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Intrinsic and extrinsic epigenetic age acceleration are associated with hypertensive target organ damage in older African Americans

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Abstract

Background

Epigenetic age acceleration, a measure of biological aging based on DNA methylation, is associated with cardiovascular mortality. However, little is known about its relationship with hypertensive target organ damage to the heart, kidneys, brain, and peripheral arteries.

Methods

We investigated associations between intrinsic (IEAA) or extrinsic (EEAA) epigenetic age acceleration, blood pressure, and six types of organ damage in a primarily hypertensive cohort of 1390 African Americans from the Genetic Epidemiology Network of Arteriopathy (GENOA) study. DNA methylation from peripheral blood leukocytes was collected at baseline (1996–2000), and measures of target organ damage were assessed in a follow-up visit (2000–2004). Linear regression with generalized estimating equations was used to test for associations between epigenetic age acceleration and target organ damage, as well as effect modification of epigenetic age by blood pressure or sex. Sequential Oligogenic Linkage Analysis Routines (SOLAR) was used to test for evidence of shared genetic and/or environmental effects between epigenetic age acceleration and organ damage pairs that were significantly associated.

Results

After adjustment for sex, chronological age, and time between methylation and organ damage measures, higher IEAA was associated with higher urine albumin to creatinine ratio (UACR, p = 0.004), relative wall thickness (RWT, p = 0.022), and left ventricular mass index (LVMI, p = 0.007), and with lower ankle-brachial index (ABI, p = 0.014). EEAA was associated with higher LVMI (p = 0.005). Target organ damage associations for all but IEAA with LVMI remained significant after further adjustment for blood pressure and antihypertensive use (p < 0.05). Further adjustment for diabetes attenuated the IEAA associations with UACR and RWT, and adjustment for smoking attenuated the IEAA association with ABI. No effect modification by age or sex was observed.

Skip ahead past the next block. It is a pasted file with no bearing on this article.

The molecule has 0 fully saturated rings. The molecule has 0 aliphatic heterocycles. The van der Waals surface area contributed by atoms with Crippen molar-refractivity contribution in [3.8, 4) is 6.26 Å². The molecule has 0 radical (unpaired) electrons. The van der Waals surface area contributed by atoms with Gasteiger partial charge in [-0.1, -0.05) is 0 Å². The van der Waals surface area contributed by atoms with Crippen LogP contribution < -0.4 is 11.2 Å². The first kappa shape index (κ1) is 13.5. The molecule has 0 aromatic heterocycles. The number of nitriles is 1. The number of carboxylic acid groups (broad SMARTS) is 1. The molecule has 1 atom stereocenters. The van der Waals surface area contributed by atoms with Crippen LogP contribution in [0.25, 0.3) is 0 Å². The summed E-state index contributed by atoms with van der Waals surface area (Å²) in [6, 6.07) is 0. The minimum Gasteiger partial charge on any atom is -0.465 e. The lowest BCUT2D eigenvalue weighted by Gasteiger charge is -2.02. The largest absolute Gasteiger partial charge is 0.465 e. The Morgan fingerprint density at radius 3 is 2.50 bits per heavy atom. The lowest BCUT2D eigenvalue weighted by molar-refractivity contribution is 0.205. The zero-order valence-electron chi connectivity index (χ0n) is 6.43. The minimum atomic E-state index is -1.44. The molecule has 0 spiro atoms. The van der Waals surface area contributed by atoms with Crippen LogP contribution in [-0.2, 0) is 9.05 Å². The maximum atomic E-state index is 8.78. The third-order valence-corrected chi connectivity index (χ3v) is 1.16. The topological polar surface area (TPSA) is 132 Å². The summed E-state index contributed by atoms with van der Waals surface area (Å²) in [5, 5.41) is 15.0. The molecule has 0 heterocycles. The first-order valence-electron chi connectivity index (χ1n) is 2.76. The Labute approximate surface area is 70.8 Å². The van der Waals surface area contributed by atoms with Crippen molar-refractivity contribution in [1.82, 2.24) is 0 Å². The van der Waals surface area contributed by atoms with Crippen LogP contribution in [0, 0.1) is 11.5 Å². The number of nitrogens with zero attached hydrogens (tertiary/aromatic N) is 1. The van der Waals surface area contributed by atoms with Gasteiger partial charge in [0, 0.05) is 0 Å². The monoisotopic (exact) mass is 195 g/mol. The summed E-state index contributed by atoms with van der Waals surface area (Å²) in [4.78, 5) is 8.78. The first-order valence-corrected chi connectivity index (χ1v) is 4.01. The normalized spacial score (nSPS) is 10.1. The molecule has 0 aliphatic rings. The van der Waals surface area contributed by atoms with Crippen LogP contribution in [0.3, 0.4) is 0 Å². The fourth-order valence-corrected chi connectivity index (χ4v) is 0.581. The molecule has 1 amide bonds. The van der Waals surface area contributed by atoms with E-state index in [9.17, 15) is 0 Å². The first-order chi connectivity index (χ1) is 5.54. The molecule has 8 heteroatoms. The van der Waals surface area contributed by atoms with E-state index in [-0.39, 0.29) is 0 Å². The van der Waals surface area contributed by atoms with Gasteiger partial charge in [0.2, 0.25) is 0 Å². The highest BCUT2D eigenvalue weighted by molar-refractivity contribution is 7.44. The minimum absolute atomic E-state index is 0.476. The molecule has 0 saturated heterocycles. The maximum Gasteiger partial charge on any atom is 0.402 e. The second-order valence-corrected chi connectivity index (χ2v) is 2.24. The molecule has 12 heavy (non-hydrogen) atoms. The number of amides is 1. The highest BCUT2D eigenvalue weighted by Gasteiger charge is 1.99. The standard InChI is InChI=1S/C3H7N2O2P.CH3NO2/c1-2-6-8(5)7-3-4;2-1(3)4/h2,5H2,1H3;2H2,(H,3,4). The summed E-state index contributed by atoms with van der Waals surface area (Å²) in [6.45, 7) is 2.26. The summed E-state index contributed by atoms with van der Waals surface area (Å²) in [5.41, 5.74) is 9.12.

Conclusions

Measures of epigenetic age acceleration may help to better characterize the functional mechanisms underlying organ damage from cellular aging and/or hypertension. These measures may act as subclinical biomarkers for damage to the kidney, heart, and peripheral vasculature; however more research is needed to determine whether these relationships remain independent of lifestyle factors and comorbidities.

Background

Nearly one third of American adults have hypertension [1], and African Americans are affected disproportionately (43% of men and 46% of women) [2]. Over time, hypertension can lead to damage in target organs, including the heart, brain, kidneys, and peripheral vasculature [3]. Recently, genome-wide association studies have begun to identify genetic risk factors for the development of specific types of hypertensive target organ damage [4,5,6,7], and large-scale epigenome-wide studies for epigenetic risk factors are underway. However, additional biomarkers are needed to better characterize and predict the type, severity, and progression of target organ damage across individuals in this era of precision medicine. A deeper understanding of etiology and enhanced risk prediction may also help to alleviate hypertension-related health disparities.